Sunday, January 27, 2008

The day I saw Garrison Keillor (or did I?)

It's a Friday afternoon, maybe 10 years ago or more, and I'm about to board a train to Albany.

As I stand in line I notice that one of the other passengers has gotten off the train. He's having a smoke and looking around, a tall guy with glasses and with eyes that are taking everything in. A writer's eyes.

That's Garrison Keillor, I think to myself. I don't get all excited; I think that thought in the same way I might think "The sky is blue today."

Remembering the title of his first book, I'm tempted, as I walk past him, to say "Happy to be here?"

But I look at him and he looks at me and he doesn't look as if he especially wants to trade pleasantries with me.


I get on the train for the three-hour trip to Albany. He's in another car. I read a book, but now and then think, "Is that really him?"

Finally we're in Albany. He's among the people getting off. Boy is he tall. And that dark hair, those glasses, that chin.... Has to be him.

I see him get off. Two guys meet him. They seem nervous. If you were casting actors for an episode of "Those Nervous Guys from the NPR Affiliate," they'd do very nicely.

He says a few words, something like "They're not here." I'd heard Keillor speak before, either on the radio or TV. As Adrian Monk would say years later, "He's the guy!"

My relatives pick me up. I tell them I think I saw Garrison Keillor on the train. They look as if they're questioning my sanity, and not for the first time.

While I'm in Albany I call a couple of local NPR stations. They say Keillor isn't in town, and boy do they seem surprised that I'm asking.

A few days later, back in my hometown, I eventually look up the address of "A Prairie Home Companion." This is years before I had Internet access, let alone Google, so this takes some doing, but I find it and write a letter, asking if the creator of Guy Noir had stopped off in the state capital.

A few weeks later I get a letter. I've long since lost it so can't quote it, but this will give you the gist (and the tone):

"Thank you for your interest. Unfortunately, on the date you mention, Mr. Keillor was on a flight to Europe, so he certainly couldn't have been in Albany, could he?"

I had never before realized that NPR actually stood for National Patronizing Radio.

I'd never really listened to "Prairie Home Companion," and I somehow manage to get along without it very nicely for some years, but I eventually give in, not because I'm a big fan of Keillor's (though I appreciate his talent) but because I think their voice actors are brilliant, especially Sue Scott.

And when I eventually get around to watching the Robert Altman movie inspired by the show, I can't help thinking it all over again.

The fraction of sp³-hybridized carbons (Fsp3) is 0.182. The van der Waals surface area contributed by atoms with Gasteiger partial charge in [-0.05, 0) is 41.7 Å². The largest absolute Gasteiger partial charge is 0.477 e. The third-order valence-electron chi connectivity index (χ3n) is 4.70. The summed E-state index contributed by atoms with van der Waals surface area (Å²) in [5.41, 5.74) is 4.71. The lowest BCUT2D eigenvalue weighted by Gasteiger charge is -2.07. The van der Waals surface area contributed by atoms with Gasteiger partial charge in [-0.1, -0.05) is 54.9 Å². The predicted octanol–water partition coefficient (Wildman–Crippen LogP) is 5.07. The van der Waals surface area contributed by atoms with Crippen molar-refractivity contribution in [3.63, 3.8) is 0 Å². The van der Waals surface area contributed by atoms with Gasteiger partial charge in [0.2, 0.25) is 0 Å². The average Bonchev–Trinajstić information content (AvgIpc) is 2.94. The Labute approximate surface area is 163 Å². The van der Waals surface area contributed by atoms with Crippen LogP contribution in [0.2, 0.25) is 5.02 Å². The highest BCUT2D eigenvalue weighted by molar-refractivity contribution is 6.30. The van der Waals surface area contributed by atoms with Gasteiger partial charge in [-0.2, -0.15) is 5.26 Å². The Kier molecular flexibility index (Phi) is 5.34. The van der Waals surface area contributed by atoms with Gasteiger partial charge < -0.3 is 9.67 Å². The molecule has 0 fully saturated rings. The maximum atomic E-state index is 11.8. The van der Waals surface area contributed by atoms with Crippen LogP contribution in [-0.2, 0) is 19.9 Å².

That's the guy.

OK, maybe it isn't. Or wasn't.

But if it wasn't, Mr. Keillor should watch his keister, because he sure has one hell of a doppelganger. (Or, given his height, a doppelganglier....)

Suzanne Pleshette and Lois Nettleton

They died within a week of each other, but the death of Suzanne Pleshette received a lot more publicity than the passing of Lois Nettleton.

Which is understandable, given Pleshette's long career in movies and her long stint as the television spouse of Bob Newhart. And I'm afraid there's not much I can add to the posthumous tributes to her. She was beautiful, she could be naughtily witty, and her portrayal of Emily Hartley was one reason the relationship between her and Bob Hartley seemed at least somewhat more realistic than the marriages of many, if not most, sitcom couples. Emily was not a doormat, but neither was she a steamroller, and the couple's repartee always had an underpinning of respect.

I also remember thinking that they were the first couple who seemed as if they used their bed for more than just sleeping. This, of course, was well past the era of the Laura and Rob Petrie Twin Bed Set...

My first memory of Lois Nettleton is from 1960s TV: "Accidental Family," a short-lived series starring Jerry Van Dyke -- a redundancy if ever there was one. Jerry played a widowed comedian who moved with his very young son to a farm owned by Nettleton's character, a divorcee. I remember that it also featured John Byner, a comedian who in recent years has been too rarely seen. (I always remember a hilarious routine he did about a standup comedian who's bombing. And his impression of Brian Keith on "Family Affair." which basically consisted of Byner running his hand down the side of his face, in mock "Uncle Bill" frustration. I know he's still around, and I really wish he'd do a DVD of his best stuff.)